Aside from our visa debacles, we have been busy preparing.  Peter has (at my insistence) singled out his selected clothing items for the Rally.  I have purchased bug resistant, quick dry, SPF 50 fabric protected items, and spent a small fortune.  But I insist on clean undies every day, so ‘quick dry’ is essential (although in all honesty, they look like regular ‘tighty whiteys’ to me?).  I have also bought two identical sets of pants and shirts (yes, my luggage allowance is severely curtailed), so if I need to wear the same set of clothes for days on end (but never undies), you will never be able to tell.  I think it’s strategic, others have used words such as ‘weird’. Each to thier own I say.

Some exciting news arrived in our inbox a few days ago – thanks to the awesome fundraising efforts in my office, the Whizzers were Cool Earth‘s top fundraiser for May!  That does NOT mean you can stop contributing – please keep those funds rolling in – see the wonderful way your generous donations have helped so far! No donation is too small, so please give if you can by clicking here.

Whizzers of Oz Certificate_001


Our other preparations have included attending a First Aid for Motorcyclists course.  I must admit I had a vested interest, knowing that if one of us was likely to befall some calamity and require emergency medical attention, it would most probably be me.  So I dragged Peter off on a rainy Sunday where we received excellent tuition, and highly recommended, instruction in life preservation.  Well worth the time and money.  I can confiently say that I could safely remove a helmet if required to perform CPR, or drag a body away from leaking fuel on a foil blanket.

While we are ticking a lot of boxes, there is still so much to be done.  We still anxiously await the return of our passports (hopefully with Mongolian visas in place) before we fly to Dublin in just 10 days time.  We are trying to tie up loose ends at work, at home, and with all the other affairs we are abandoning for three months.  We are trying to fit in farewells with friends and family.  We need to decorate our bike boxes with the snazzy new stickers which arrived today.  I have plans to get our shirts printed up too – at some stage in the next 7 working days we have left in Australia.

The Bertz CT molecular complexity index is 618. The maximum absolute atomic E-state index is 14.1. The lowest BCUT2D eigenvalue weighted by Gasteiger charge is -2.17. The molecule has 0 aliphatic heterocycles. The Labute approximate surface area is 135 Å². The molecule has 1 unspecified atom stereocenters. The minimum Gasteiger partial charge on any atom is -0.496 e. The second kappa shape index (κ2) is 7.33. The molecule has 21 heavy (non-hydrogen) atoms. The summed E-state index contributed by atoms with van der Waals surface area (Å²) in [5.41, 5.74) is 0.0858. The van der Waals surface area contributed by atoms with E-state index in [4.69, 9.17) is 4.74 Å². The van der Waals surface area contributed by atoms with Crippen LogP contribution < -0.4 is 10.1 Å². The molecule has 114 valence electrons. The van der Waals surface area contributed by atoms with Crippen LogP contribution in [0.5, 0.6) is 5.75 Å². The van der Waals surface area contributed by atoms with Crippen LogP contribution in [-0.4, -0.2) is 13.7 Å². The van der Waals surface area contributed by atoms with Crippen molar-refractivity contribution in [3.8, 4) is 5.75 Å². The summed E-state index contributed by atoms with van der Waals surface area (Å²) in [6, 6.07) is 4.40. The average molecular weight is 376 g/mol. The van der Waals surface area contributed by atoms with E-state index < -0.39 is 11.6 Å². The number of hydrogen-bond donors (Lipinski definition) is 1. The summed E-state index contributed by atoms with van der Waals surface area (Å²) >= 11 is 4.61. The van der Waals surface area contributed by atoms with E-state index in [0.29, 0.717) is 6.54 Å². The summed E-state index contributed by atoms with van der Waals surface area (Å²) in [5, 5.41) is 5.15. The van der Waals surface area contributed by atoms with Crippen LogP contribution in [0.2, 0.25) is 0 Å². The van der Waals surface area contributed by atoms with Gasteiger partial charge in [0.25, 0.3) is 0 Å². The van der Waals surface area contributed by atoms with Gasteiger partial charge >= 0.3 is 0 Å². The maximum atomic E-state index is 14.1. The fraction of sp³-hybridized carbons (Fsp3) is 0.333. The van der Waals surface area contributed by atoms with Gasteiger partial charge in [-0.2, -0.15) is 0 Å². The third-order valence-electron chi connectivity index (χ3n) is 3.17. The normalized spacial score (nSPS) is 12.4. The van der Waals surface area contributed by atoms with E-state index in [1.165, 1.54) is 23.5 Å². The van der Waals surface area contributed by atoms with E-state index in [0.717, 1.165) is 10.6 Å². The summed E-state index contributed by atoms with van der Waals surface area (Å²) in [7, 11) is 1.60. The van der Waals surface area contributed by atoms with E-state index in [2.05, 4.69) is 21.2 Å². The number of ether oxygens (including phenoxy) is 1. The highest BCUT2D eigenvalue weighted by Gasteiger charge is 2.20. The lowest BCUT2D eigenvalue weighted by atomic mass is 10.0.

The Whizzers are whizzing and anticipation is building.  Excitement is in the air, and time is running short.  As of 20h24 on 16 June, our tracked, reply envelope had not been despatched by the Mongolian consulate… not that I’m checking or anxious or anything…. but I may also have checked at 20h26 and 20h31 (on the small chance someone is working late)…



3 thoughts on ““Going so soon? I wouldn’t hear of it. Why my little party’s just beginning.” ― L. Frank Baum, The Wonderful Wizard of Oz

  1. Just found you guys! This looks brilliant! I am keen to see how the NBC’s go as I feel like yours may be the first to undertake such a trip! Dont worry about the Chinese stuff(bike wise) we have been running Lifan (Chinese) engines in our CT110s and the have happily made it from Alaska to Argentina with on a few things going wrong with them. In fact one of our engines has over 55 000 kms and apart from two clutches and two stators we have had no issues. Being a China manufactured bike you will find so many parts should you need them along the way. And possibly you will find them to be quite cheap. Try $5 for a brand new stator in Colombia for example!

    I look forward to following along on your journey!